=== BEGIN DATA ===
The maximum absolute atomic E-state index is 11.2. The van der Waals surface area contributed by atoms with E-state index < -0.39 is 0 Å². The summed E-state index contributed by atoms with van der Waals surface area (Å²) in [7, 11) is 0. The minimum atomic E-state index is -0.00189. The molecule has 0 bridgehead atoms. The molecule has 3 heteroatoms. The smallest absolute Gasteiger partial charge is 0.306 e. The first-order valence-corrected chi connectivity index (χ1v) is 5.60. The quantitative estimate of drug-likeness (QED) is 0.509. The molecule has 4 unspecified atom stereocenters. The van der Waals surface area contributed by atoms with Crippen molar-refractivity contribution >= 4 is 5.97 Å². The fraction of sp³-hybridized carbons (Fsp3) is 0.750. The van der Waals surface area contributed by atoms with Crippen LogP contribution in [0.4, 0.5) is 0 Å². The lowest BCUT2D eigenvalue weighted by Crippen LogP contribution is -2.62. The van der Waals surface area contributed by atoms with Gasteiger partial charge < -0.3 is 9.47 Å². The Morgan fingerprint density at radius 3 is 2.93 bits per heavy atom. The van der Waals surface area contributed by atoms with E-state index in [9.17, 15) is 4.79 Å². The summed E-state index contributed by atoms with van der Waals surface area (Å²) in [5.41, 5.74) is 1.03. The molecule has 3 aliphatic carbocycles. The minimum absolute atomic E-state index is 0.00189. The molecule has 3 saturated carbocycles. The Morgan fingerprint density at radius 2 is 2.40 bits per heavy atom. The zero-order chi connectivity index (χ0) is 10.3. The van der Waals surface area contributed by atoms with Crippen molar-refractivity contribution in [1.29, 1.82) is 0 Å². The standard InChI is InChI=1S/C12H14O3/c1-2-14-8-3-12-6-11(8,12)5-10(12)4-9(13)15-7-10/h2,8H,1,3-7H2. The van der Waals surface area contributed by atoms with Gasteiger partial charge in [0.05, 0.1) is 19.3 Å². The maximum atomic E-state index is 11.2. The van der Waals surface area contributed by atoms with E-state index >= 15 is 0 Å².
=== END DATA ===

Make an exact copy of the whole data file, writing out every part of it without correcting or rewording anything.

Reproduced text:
The maximum absolute atomic E-state index is 11.2. The van der Waals surface area contributed by atoms with E-state index < -0.39 is 0 Å². The summed E-state index contributed by atoms with van der Waals surface area (Å²) in [7, 11) is 0. The minimum atomic E-state index is -0.00189. The molecule has 0 bridgehead atoms. The molecule has 3 heteroatoms. The smallest absolute Gasteiger partial charge is 0.306 e. The first-order valence-corrected chi connectivity index (χ1v) is 5.60. The quantitative estimate of drug-likeness (QED) is 0.509. The molecule has 4 unspecified atom stereocenters. The van der Waals surface area contributed by atoms with Crippen molar-refractivity contribution >= 4 is 5.97 Å². The fraction of sp³-hybridized carbons (Fsp3) is 0.750. The van der Waals surface area contributed by atoms with Crippen LogP contribution in [0.4, 0.5) is 0 Å². The lowest BCUT2D eigenvalue weighted by Crippen LogP contribution is -2.62. The van der Waals surface area contributed by atoms with Gasteiger partial charge < -0.3 is 9.47 Å². The Morgan fingerprint density at radius 3 is 2.93 bits per heavy atom. The van der Waals surface area contributed by atoms with E-state index in [9.17, 15) is 4.79 Å². The summed E-state index contributed by atoms with van der Waals surface area (Å²) in [5.41, 5.74) is 1.03. The molecule has 3 aliphatic carbocycles. The minimum absolute atomic E-state index is 0.00189. The molecule has 3 saturated carbocycles. The Morgan fingerprint density at radius 2 is 2.40 bits per heavy atom. The zero-order chi connectivity index (χ0) is 10.3. The van der Waals surface area contributed by atoms with Crippen molar-refractivity contribution in [1.29, 1.82) is 0 Å². The standard InChI is InChI=1S/C12H14O3/c1-2-14-8-3-12-6-11(8,12)5-10(12)4-9(13)15-7-10/h2,8H,1,3-7H2. The van der Waals surface area contributed by atoms with Gasteiger partial charge in [0.05, 0.1) is 19.3 Å². The maximum atomic E-state index is 11.2. The van der Waals surface area contributed by atoms with E-state index >= 15 is 0 Å².